Tuesday, February 17, 2015

Quick Tips For Milking A Kicky Cow (Or Goat)


There are few things so frustrating as having a full bucket of milk kicked over, just as you are stripping out those last few squirts, and dreaming of the yogurt, cheese, or just plain creamy milk you are going to enjoy.  Even worse is when she kicks you in the nose first, then plants her dirty foot squarely in the bucket.  A kicky milker can cause all kinds of problems, and be downright dangerous.  Frequently, kicking is only a symptom of other issues, such as extreme nervousness.  
A nervous cow is a dangerous cow.
She is liable to hurt herself and other cows or people.  She may try to jump or charge through fences, and likely will attempt to break out of the stanchion if she is frightened.  This is not an article dealing with nervousness, but I will say that the cure, so far as I have experienced, is twofold:  1).  Lots of gentle, but firm handling, feeding of treats, and desensitizing her to common things she perceives as threats.
2).  Feed lots of dolomite.  Extreme nervousness may be caused by a magnesium imbalance, which can usually be corrected by feeding dolomite.

Here are a few tips I have learned from several years of milking cows; our own and others.  Several were first fresheners (who usually kick a lot), and a couple were just plain kicky (belonged to friends).


Our First Sheep Butchering

I have always liked the idea of a self-sufficient lifestyle.  (Sufficient as regards food; we will always be dependent upon God!)  Saturday, we made another step towards supplying our own food.
LilyAnn and Justice helped me butcher a sheep.
Since my ewe died last year, he was an extra mouth to feed, kind of mean, and very healthy, so we decided it was time for him to go to the freezer.  And rather than paying someone else to butcher him, and having to cart him over there, we decided to just do it ourselves.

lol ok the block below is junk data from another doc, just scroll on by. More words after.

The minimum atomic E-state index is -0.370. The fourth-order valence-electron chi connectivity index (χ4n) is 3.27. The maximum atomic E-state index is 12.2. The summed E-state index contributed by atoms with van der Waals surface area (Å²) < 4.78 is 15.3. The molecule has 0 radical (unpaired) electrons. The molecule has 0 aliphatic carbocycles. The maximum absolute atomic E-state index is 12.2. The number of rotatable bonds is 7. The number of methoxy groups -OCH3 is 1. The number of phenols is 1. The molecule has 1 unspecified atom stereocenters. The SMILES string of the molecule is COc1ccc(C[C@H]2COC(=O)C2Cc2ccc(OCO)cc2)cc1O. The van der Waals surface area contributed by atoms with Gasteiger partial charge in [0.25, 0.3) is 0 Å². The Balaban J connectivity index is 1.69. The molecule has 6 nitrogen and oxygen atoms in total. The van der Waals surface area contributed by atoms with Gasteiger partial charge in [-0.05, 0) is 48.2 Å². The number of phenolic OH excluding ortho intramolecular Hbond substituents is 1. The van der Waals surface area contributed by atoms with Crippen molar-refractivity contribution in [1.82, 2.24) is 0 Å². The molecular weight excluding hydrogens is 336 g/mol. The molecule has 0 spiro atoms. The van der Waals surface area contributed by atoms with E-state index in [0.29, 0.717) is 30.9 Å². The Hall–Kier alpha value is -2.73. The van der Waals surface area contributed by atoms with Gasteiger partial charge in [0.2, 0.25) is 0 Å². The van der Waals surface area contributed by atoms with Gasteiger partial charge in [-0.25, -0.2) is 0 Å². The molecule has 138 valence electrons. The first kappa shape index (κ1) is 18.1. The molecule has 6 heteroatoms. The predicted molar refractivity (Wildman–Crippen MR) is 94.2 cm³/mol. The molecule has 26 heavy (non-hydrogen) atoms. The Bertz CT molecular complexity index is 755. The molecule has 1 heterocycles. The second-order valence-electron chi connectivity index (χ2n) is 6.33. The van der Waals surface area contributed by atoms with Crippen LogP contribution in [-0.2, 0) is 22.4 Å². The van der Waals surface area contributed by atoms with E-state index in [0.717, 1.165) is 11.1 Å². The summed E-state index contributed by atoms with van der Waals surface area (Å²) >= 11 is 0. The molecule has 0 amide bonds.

This photo was taken several months ago.


(WARNING:  Images include a (dead) sheep being processed, and children helping with the work.)

Friday, January 16, 2015

The "Asher" Sweater




A couple of returned sweaters, and a special request have turned into a new style I am now offering:
The "Asher" sweater!


More fitted than my original design, with Velcro up the back for added ease in putting on, this double-thickness fleece sweater provides warmth and comfort without hampering movement.


Not to mention that it looks great too on a handsome dog like Kep!


To view available sizes, and order, please head over to this listing on Chicken Scraps Shop!


Tuesday, December 16, 2014

Merry Christmas to Little Miss Chievous!

These photos were sent to me by a happy customer, and they are too cute not to share!
(I did get permission first!)

Wednesday, December 3, 2014

Another Day With The Goats Pt. 7: Daily Kid Care and Bottle-feeding


This video gives a look at the daily feeding and care of kids.  Feeding time is an excellent opportunity to check your kids' health, and help them bond with humans so that they are friendlier.  Be prepared after a few days of feeding for them to climb all over you, even when they are not hungry!
An ounce of prevention is worth a pound of cure, so catching a problem or sickness at the very beginning is extremely important for your goat's health, and your own peace of mind.  A couple 1,000 mgs. of vitamin C at the beginning of a cold is worth far more than a long round of antibiotics during a bout of pneumonia.